‘The Royal Hotel’ Review: Kitty Green Reunites With ‘The Assistant’ Star Julia Garner in Riveting Thriller

Telluride 2023: Garner and Jessica Henwick lead the way with guts and muscle in this unnerving and atmospheric genre exercise

"The Royal Hotel"
"The Royal Hotel" (CREDIT: TIFF)

In Kitty Green’s brilliant narrative feature debut “The Assistant,” it would have been appropriate for the film’s mostly silent and tormented junior associate (Julia Garner) to pick up an axe or burn down the whole damn place in response to the emotional torture she’d been subjected to in an unglamorous yet high-profile film production office.

Structured with metronomic perfection, “The Assistant” wasn’t that thriller, however—instead, it was a quietly harrowing one that kept you screaming on the inside. “The Royal Hotel,” on the other hand, is that thriller where Green flexes her genre muscles impeccably.

Also starring a flawless Julia Garner—this time, alongside an equally terrific Jessica Henwick—Green’s sophomore narrative is once again focused on the distresses and perils of being a young woman in the world, polluted by the dangerous gaze and entitlement of men. It’s a wild ride start to finish, elevated by a healthy dose of “Texas Chainsaw Massacre” vibes, a pinch of ‘90s-style indie pulp, as well as a nod to the Australian cult flick, “Wake in Fright.”

But before that atmosphere arrives in Green’s handsomely shot nail-biter, we meet Garner’s Hanna and Henwick’s Liv at a dark rave club—loud music, flashing lights and exuberance captivate the two besties as they drink and dance over a long take that Green masterfully commands alongside cinematographer Michael Latham.

But when the camera follows a broke Liv with a recently declined credit card outside, we realize, with sudden bewilderment, that it’s actually in the middle of the day in Sydney and they’re on a ship with the view of the opera house on the horizon. The travelers are on a backpacking adventure working their way from place to place—and if the emptied account balance is any indication, it’s already time for their next gig.

“You will need to be okay with a little male attention,” they are told about the only available job as live-in bartenders in some remote bar at a mining town. That proves to be a bit of an understatement once the duo arrives at the titular spot, which feels only as welcoming as The Slaughtered Lamb. The place is a storied pub perched on infertile land, overflowing with nighttime customers without much to do other than getting drunk.

For a while, Green lets us soak in the atmosphere—gritty on the inside with living spaces grossly soiled by a pair of English girls on their way out, and barren on the outside, with only the vague premise of some kangaroo sightings. It’s evident on every corner of “The Royal Hotel” that Green thinks cinematically in the old-school sense.

Establishing aerial shots help us take in the alarmingly uninhabited scenery with a sense of unease and anticipation. Whereas the interiors themselves, through Leah Popple’s lived-in production design of clutter, dirt, dead snakes conserved in jars and various other rich details, plunge us into a sense of claustrophobia and restlessness.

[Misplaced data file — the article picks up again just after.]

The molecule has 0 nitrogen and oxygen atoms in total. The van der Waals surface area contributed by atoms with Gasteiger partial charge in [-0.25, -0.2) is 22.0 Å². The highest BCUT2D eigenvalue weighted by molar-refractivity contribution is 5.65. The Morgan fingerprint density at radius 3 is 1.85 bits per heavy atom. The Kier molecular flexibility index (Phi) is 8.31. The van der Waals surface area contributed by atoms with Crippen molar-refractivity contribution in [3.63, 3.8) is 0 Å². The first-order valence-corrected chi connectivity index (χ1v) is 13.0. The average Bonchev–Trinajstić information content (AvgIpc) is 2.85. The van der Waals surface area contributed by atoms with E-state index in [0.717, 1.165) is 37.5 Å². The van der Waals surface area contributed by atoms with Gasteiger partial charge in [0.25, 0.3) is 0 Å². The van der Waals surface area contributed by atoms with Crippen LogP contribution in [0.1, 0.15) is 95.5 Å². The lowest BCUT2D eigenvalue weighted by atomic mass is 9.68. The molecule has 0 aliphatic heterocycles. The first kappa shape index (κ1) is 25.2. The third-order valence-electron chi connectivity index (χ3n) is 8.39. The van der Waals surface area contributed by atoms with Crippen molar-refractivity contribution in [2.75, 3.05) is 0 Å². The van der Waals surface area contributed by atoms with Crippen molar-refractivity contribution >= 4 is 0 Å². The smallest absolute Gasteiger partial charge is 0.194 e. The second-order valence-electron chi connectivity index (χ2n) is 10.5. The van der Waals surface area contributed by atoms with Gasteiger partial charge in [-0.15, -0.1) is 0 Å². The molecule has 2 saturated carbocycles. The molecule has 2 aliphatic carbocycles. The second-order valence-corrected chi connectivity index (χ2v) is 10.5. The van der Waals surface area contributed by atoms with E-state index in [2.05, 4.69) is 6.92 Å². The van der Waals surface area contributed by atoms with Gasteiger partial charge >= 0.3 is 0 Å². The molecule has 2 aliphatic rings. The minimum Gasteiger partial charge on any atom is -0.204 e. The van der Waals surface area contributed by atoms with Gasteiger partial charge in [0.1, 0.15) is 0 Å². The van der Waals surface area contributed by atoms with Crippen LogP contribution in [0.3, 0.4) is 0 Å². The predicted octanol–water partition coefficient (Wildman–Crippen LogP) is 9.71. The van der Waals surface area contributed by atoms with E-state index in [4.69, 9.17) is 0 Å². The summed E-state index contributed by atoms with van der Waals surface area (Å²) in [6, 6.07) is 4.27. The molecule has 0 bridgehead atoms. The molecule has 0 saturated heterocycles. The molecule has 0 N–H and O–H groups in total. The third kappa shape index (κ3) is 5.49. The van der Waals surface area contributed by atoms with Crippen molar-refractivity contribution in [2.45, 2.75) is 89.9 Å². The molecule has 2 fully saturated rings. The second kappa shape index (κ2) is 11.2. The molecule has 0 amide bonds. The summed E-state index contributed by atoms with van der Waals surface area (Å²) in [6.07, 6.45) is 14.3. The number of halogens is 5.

And the male attention is there, alright. There is Billy (Hugo Weaving) for starters, the often-drunk proprietor all too eager to stiff his suppliers (chief of them played by Baykali Ganambarr) and employees, and aggravate his silently fuming partner Carol (Ursula Yovich). There is the unknowable Matty (Toby Wallace of Jeff Nichols’ “The Bikeriders”), who sets his sights on Hanna, and creepy stalker Dolly (Daniel Henshall), who emerges at inappropriate times of the night like a ghost at The Overlook, intimidating Liv and Hanna with a greasy grin.

There is also Teeth (James Frecheville), who asks Liv out in a gentlemanly manner that gets a good laugh from a bar full of heavy boozers. And finally there is Torsten, a fellow backpacker the women have met on the ship who shows up unannounced one day and at least, for a while, is most welcome.

The most brilliant aspect of the script, penned jointly by Green and Oscar Redding, is its flair with sketching out the ups and downs of Hanna and Liv’s friendship. A Thelma to Hanna’s Louise, we swiftly learn that Liv is the more trusting, adamant about honoring their original intention to have an adventure together. Hanna is more of a skeptic—the child of a heavy-drinker, she doesn’t touch alcohol and makes it known, more than once, that she would like to abandon the Royal Hotel gig and go lie on a beach somewhere.

As the male figures’ loyalties shift across days spent by waterfalls and nights unfolding around the busy bar (often with uproarious Aussie humor), we are no longer sure whom they should trust or stay away from. Hanna increasingly and understandably trusts no one, as Green dials up the gut-churning tension with the kind of meticulously calibrated, unnerving discomfort she is a master of. Liv, meanwhile, displays a more laidback attitude, a disposition that eventually clashes with Hanna’s wariness over the escalating anxieties of Liv’s birthday party.

Throughout, Green’s camera remains snaky, muscular and intentional, as she pits her fearless women travelers against the lurking threat posed by maddening men. The massive relief of an ending Green gifts her audience is as fun and explosive as it gets—once the rightful female rage is ignited, beware!

“The Royal Hotel” will be distributed by Neon.